An Experiment.

I’ve had quite the relaxing summer. No major trips, no classes, no conferences. Just movies, binging on TV shows, reading books, and listening to podcasts. It’s been great, save for one bad habit that just got worse: Facebook.

I realized how much time I was spending on Facebook when I admitted to a friend that sometimes I spent my time watching Facebook the way I would watch a movie or TV show–just constantly refreshing the feed to see what people we reading, seeing, doing with their lives.

So I decided that after my birthday, I would go on a Facebook hiatus and see what I could accomplish. Today was the first day of that–the last time I looked at Facebook was at 10 a.m. Here’s what I’ve done in that time:

  • Met a friend for lunch.
  • Worked on my book for two hours.
  • Visited with a former student at Starbucks.
  • Watched a movie.
  • Read 80 pages of a book that is due back to the library on Thursday.

And now it’s 7:30 p.m., and I need a break from reading so I’m going to go for a walk. When I get back, I will scan in some ads I’ve been collecting throughout the summer, to use in my Popular Culture Studies class, then plan out the rest of my week, do some yoga, and go to bed.

I’m interested to see how much I get done this week (and perhaps next) without falling into the time suck that is Facebook.

That Evil Facebook…

In reference to my previous post: the other high school in our district is scheduled to complete the state writing test this week. Yesterday, today, and tomorrow, to be exact. Yesterday, an ice storm resulted in ridiculous absenteeism at our building–I can only imagine it was the same across town. Today, school was canceled as we expected significant snowfall. I just received word that tomorrow is canceled due to wind chill factors of -25 to -35.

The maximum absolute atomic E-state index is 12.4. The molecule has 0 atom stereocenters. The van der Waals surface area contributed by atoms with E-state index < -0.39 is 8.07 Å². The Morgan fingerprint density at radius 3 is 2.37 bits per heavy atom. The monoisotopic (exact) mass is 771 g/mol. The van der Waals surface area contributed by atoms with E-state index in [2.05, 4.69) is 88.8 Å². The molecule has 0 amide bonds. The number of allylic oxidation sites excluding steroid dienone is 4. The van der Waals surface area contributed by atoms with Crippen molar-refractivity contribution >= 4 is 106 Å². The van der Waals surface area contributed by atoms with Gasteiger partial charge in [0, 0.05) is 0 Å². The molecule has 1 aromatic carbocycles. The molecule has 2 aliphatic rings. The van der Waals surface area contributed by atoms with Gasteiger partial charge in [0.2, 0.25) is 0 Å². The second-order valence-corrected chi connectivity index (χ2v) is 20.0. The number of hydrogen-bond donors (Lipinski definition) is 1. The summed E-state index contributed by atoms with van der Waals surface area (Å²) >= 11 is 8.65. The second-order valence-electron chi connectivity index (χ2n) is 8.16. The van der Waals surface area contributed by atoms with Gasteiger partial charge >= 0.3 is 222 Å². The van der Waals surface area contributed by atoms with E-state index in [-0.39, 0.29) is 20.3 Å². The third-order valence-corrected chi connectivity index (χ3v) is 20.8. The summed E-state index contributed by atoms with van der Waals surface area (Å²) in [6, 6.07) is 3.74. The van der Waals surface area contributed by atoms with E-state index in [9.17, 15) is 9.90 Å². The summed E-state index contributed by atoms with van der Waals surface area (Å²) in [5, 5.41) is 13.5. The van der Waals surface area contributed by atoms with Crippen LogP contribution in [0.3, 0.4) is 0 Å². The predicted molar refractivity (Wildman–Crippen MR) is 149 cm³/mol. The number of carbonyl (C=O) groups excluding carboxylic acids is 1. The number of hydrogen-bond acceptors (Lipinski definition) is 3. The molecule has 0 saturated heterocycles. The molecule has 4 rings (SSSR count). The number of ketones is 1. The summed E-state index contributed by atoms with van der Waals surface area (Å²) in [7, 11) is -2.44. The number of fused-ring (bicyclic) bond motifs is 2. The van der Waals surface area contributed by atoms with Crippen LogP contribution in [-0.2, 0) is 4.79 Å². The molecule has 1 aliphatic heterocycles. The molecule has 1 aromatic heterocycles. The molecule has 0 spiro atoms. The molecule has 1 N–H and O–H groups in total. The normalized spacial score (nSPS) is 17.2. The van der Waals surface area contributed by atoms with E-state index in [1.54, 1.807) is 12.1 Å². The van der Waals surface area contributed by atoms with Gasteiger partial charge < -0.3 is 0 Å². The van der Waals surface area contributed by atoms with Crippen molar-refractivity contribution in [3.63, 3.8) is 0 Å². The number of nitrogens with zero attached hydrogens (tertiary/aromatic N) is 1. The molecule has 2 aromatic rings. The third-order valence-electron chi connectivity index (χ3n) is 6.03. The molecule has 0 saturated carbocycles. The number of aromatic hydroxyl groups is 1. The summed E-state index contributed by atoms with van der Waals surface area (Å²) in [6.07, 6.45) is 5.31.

Moral? Winter doesn’t like State testing anymore than I do.

**********************************

Are you on Twitter? Do you follow @mashable? You should. Sure, sometimes Pete Cashmore’s social media news aggregator tweets links and articles that don’t have much to do with education, but every now and then, an article like this comes along.

I wrote my master’s thesis about this exact issue. I retweeted the article, and a former student asked, “”What’s your take?”

Well, my dear former student, you asked a question that requires more than 140 characters, so here goes.

Four years ago, as I was conducting preliminary research for my thesis, I knew exactly how I felt about this issue. Students shouldn’t be punished for online speech created after school hours, off school grounds.

The courts don’t seem to provide much guidance–most of the cases I read were split. Some judges find for the adults, some–presumably judges with a clear idea of First Amendment protections–find for the students.

Part of the problem is the precedent set by previous Supreme Court cases involving students invoking the First Amendment–Tinker v.Des Moines, Bethel v. Fraser, Hazelwood v. Kuhlmeier, and most recently, Frederick v. Morse. After Tinker, each case has limited student expression, but each case also involved expression on school grounds or at school events. Judges use these cases to buttress their opinions that student speech should be monitored–24 hours a day, seven days a week.

However, the root of the problem is that few people teach proper use of online expression. We aren’t teaching restraint. We aren’t teaching that once something is posted online, it is archived and retrievable forever. And honestly, many adults aren’t much better than the kids with this–otherwise, the National Labor Relations Board wouldn’t have had to rule that Facebook wall posts are free speech.